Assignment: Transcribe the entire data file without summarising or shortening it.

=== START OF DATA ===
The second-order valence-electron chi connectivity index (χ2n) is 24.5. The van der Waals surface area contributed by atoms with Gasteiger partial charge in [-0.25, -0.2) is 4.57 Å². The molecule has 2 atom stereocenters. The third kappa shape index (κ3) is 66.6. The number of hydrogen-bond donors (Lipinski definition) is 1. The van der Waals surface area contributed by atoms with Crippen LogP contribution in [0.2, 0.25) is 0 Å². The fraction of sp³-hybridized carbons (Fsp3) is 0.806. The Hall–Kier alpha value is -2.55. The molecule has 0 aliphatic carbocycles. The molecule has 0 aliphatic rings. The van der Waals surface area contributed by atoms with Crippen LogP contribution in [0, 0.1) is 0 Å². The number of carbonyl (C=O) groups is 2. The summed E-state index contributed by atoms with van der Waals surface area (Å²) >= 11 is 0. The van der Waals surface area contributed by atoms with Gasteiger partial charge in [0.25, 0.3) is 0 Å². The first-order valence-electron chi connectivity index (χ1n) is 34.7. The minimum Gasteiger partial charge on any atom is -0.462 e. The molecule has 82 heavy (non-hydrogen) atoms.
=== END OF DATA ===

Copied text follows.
The second-order valence-electron chi connectivity index (χ2n) is 24.5. The van der Waals surface area contributed by atoms with Gasteiger partial charge in [-0.25, -0.2) is 4.57 Å². The molecule has 2 atom stereocenters. The third kappa shape index (κ3) is 66.6. The number of hydrogen-bond donors (Lipinski definition) is 1. The van der Waals surface area contributed by atoms with Crippen LogP contribution in [0.2, 0.25) is 0 Å². The fraction of sp³-hybridized carbons (Fsp3) is 0.806. The Hall–Kier alpha value is -2.55. The molecule has 0 aliphatic carbocycles. The molecule has 0 aliphatic rings. The van der Waals surface area contributed by atoms with Crippen LogP contribution in [0, 0.1) is 0 Å². The number of carbonyl (C=O) groups is 2. The summed E-state index contributed by atoms with van der Waals surface area (Å²) >= 11 is 0. The van der Waals surface area contributed by atoms with Gasteiger partial charge in [0.25, 0.3) is 0 Å². The first-order valence-electron chi connectivity index (χ1n) is 34.7. The minimum Gasteiger partial charge on any atom is -0.462 e. The molecule has 82 heavy (non-hydrogen) atoms.